By M.F. Sánchez
BU News Service
BOSTON — Employees from Marriott operated hotels in the Boston area chanted “No contracts, no peace” at a demonstration last Saturday, as they walked down Huntington Avenue and into Boylston Street to protest for higher wages and job security.
Brian Lang, president of Local 26, joined the protest along with union members from New York and Rhode Island. He promised that his organization, which represents workers in the hospitality industry in the states of Massachusetts and Rhode Island, would not rest until workers’ demands were met.
“For six months they haven’t heard us, they haven’t understood, they played dumb. I’m happy to report that now they’re taking us seriously. Now they’re starting to listen, now we have to push them harder to get what it takes for one job to be enough,” Lang said.
The rally took place 17 days after employees from seven different hotels operated by Marriott International in the Boston area went on strike. On Oct. 3 at 6 a.m., over 1,500 workers in Boston, ranging from maids to bartenders, walked out of their jobs demanding higher wages.
Protests in the hospitality industry have been going on for a while. Back in June, employees staged a picket line and in September the nationwide strike was authorized by the unions. The rallies and subsequent marches are an effort by the unions to put public pressure on the hotel giant.
Rally organizers invited hotel workers to speak directly to their colleagues in Amharic, Spanish and Arabic. Courtney Leonard, a server at the Westin Boston Waterfront, explained her reasons to protest.
“I’m on strike because one job should be enough,” Leonard said.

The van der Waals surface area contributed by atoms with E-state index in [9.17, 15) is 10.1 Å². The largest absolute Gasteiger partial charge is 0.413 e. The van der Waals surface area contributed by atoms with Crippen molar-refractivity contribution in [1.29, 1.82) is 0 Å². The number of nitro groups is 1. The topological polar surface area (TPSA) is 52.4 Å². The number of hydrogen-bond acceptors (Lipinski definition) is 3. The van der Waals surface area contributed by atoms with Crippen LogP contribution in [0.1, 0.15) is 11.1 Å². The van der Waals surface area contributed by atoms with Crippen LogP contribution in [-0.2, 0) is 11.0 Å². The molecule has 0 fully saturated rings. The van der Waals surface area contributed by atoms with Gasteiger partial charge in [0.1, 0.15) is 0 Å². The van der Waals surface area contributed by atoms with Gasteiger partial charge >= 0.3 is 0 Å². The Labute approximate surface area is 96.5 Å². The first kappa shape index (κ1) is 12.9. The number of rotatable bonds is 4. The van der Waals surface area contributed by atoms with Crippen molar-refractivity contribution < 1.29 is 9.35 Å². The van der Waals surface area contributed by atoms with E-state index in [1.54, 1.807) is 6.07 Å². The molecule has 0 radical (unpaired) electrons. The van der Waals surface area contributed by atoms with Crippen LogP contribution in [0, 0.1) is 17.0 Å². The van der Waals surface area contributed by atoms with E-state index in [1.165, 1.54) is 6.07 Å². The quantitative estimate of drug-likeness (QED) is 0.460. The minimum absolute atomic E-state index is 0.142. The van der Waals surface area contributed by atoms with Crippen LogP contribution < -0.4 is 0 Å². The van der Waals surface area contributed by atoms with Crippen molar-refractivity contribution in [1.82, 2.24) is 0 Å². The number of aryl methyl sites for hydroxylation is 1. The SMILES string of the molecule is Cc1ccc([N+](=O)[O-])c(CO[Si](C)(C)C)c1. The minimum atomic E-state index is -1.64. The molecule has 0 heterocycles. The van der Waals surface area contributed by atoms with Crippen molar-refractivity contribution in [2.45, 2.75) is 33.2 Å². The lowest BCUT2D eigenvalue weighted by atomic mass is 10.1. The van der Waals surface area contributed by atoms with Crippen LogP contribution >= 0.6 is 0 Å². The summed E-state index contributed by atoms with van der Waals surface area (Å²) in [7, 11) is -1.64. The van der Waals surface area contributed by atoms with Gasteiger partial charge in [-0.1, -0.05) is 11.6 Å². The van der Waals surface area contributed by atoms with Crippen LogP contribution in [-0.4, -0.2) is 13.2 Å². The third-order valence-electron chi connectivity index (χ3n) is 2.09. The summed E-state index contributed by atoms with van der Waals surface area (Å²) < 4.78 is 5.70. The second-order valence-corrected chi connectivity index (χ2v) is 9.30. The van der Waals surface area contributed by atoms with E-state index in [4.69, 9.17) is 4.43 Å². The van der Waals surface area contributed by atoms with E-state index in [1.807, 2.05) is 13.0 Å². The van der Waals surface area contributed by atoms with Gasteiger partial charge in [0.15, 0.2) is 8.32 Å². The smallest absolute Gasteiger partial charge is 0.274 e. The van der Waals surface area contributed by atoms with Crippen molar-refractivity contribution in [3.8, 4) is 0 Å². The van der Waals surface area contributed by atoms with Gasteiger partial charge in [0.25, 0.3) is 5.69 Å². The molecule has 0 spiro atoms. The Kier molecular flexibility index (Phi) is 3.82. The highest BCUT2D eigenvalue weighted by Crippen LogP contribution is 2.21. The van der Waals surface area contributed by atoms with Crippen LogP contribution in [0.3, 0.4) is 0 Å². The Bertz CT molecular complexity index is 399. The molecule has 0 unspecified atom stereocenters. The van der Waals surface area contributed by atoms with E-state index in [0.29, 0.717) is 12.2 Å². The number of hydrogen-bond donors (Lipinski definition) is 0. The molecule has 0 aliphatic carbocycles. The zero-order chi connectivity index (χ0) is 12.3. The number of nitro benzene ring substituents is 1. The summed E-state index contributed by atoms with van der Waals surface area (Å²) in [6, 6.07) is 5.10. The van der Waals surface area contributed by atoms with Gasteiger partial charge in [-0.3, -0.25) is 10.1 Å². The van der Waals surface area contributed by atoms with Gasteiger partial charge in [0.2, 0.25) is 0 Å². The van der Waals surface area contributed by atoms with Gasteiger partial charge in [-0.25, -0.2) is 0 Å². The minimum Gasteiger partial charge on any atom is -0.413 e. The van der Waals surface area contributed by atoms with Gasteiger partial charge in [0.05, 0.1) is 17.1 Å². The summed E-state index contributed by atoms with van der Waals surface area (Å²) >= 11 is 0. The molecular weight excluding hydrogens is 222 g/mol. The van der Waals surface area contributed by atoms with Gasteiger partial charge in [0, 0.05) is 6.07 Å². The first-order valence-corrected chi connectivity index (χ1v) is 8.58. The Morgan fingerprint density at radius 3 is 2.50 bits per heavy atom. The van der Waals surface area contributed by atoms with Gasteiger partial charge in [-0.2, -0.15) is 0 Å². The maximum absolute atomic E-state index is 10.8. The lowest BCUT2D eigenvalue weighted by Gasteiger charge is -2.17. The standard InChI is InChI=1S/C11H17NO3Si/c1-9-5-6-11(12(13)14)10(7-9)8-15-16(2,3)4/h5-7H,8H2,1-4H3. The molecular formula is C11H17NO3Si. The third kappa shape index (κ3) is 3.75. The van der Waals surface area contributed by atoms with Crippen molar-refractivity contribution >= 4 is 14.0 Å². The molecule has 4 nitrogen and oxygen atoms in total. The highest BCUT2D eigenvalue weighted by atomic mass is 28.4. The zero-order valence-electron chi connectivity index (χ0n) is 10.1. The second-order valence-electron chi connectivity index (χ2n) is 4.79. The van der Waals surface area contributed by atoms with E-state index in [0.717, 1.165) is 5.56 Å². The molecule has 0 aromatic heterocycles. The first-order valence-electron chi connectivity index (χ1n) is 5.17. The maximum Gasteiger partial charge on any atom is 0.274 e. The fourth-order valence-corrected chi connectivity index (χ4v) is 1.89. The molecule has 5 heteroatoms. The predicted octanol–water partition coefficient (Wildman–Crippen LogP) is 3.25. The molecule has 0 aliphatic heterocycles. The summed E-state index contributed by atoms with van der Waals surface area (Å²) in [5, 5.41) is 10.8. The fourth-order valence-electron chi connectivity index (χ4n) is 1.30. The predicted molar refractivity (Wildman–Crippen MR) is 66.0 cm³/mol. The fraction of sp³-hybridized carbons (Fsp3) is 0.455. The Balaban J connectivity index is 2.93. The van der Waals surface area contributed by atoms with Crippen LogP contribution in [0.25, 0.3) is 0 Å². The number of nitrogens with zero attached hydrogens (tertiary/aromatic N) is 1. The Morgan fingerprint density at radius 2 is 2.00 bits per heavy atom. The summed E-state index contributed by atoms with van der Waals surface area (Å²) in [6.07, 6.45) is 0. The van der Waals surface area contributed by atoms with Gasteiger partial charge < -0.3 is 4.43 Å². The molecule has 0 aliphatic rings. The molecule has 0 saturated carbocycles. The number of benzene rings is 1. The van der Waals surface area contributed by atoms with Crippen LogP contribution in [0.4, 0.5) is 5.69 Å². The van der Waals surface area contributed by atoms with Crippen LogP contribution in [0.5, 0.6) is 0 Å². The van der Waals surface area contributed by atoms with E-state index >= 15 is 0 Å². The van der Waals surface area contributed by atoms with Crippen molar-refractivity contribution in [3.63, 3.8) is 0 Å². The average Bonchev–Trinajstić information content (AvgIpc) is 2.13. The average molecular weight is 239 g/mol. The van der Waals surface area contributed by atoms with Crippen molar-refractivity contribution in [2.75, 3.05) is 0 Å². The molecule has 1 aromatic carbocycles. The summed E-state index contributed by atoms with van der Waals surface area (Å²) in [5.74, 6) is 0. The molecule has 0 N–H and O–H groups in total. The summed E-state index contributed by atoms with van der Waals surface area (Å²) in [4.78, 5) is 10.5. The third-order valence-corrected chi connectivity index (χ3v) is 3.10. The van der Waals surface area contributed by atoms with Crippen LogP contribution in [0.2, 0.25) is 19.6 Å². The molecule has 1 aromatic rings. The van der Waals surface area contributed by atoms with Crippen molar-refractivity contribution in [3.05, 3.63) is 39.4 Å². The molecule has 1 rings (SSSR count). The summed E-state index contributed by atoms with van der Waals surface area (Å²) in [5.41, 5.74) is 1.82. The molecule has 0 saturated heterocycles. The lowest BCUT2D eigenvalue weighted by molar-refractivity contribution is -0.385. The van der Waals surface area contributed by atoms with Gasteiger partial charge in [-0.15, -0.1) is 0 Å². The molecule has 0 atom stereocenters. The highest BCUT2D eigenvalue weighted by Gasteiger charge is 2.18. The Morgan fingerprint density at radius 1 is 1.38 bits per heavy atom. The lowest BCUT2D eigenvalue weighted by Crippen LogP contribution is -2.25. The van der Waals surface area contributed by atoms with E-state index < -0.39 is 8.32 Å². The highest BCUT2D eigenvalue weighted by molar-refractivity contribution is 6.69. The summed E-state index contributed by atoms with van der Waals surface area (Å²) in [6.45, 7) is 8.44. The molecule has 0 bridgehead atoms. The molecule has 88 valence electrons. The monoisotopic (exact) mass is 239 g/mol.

Hotel chains owned by Marriott International pay housekeepers an average hourly rate of $10.32. Other positions such as front desk attendant and bartenders make an average of $10.98 and $9.89 an hour respectively.
While Marriott is the richest hotel chain in the country and its international total revenue for 2017 was $22.894 billion, employees often work more than one job to survive in some of the most expensive cities in the U.S.
“We work for Marriott, which is the richest hotel company in the world. They make more than enough so that they can pay us, so that one job can be enough,” Leonard said. “I will be on strike as long as it takes until we win, because I know we are going to win.”
Boston is the ninth most expensive city in which to rent or own a home. According to NerdWallet, the median rent price for a two-bedroom apartment in Boston is $2,669 a month. The cost of living in Boston is 39.7 percent above the U.S. average.
The employees demonstrating are members of Unite Here, a union that helped in early contract negotiations with Marriott but later found itself locked out. Boston unions are not the only ones protesting. Around 7,000 other hotel workers from across the country, all the way from Rhode Island to Hawaii, are also joining demonstrations asking for higher wages and job security.